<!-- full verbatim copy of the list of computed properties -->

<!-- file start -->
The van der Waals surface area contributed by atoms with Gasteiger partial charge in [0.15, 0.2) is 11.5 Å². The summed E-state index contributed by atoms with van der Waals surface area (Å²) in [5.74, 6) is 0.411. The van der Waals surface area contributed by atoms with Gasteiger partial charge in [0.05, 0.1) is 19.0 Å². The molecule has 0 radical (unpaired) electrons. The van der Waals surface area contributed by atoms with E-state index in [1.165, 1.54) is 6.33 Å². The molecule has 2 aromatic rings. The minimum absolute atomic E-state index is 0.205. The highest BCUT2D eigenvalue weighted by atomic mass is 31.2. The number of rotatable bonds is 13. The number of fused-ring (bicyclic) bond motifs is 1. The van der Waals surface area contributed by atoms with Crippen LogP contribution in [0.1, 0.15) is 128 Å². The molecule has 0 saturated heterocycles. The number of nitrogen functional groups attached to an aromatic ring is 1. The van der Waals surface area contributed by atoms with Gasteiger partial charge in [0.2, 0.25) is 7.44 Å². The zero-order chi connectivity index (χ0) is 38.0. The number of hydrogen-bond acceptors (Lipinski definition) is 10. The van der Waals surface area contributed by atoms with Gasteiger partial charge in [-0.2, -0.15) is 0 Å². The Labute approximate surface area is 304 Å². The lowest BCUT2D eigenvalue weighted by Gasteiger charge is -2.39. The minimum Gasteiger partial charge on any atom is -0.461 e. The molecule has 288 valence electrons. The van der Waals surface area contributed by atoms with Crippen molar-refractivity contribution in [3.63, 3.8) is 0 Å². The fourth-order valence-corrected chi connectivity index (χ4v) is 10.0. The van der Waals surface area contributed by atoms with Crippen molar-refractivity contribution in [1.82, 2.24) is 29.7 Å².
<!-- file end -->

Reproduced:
The van der Waals surface area contributed by atoms with Gasteiger partial charge in [0.15, 0.2) is 11.5 Å². The summed E-state index contributed by atoms with van der Waals surface area (Å²) in [5.74, 6) is 0.411. The van der Waals surface area contributed by atoms with Gasteiger partial charge in [0.05, 0.1) is 19.0 Å². The molecule has 0 radical (unpaired) electrons. The van der Waals surface area contributed by atoms with E-state index in [1.165, 1.54) is 6.33 Å². The molecule has 2 aromatic rings. The minimum absolute atomic E-state index is 0.205. The highest BCUT2D eigenvalue weighted by atomic mass is 31.2. The number of rotatable bonds is 13. The number of fused-ring (bicyclic) bond motifs is 1. The van der Waals surface area contributed by atoms with Crippen LogP contribution in [0.1, 0.15) is 128 Å². The molecule has 0 saturated heterocycles. The number of nitrogen functional groups attached to an aromatic ring is 1. The van der Waals surface area contributed by atoms with Gasteiger partial charge in [0.2, 0.25) is 7.44 Å². The zero-order chi connectivity index (χ0) is 38.0. The number of hydrogen-bond acceptors (Lipinski definition) is 10. The van der Waals surface area contributed by atoms with Gasteiger partial charge in [-0.2, -0.15) is 0 Å². The Labute approximate surface area is 304 Å². The lowest BCUT2D eigenvalue weighted by Gasteiger charge is -2.39. The minimum Gasteiger partial charge on any atom is -0.461 e. The molecule has 288 valence electrons. The van der Waals surface area contributed by atoms with Crippen molar-refractivity contribution in [3.63, 3.8) is 0 Å². The fourth-order valence-corrected chi connectivity index (χ4v) is 10.0. The van der Waals surface area contributed by atoms with Crippen molar-refractivity contribution in [1.82, 2.24) is 29.7 Å².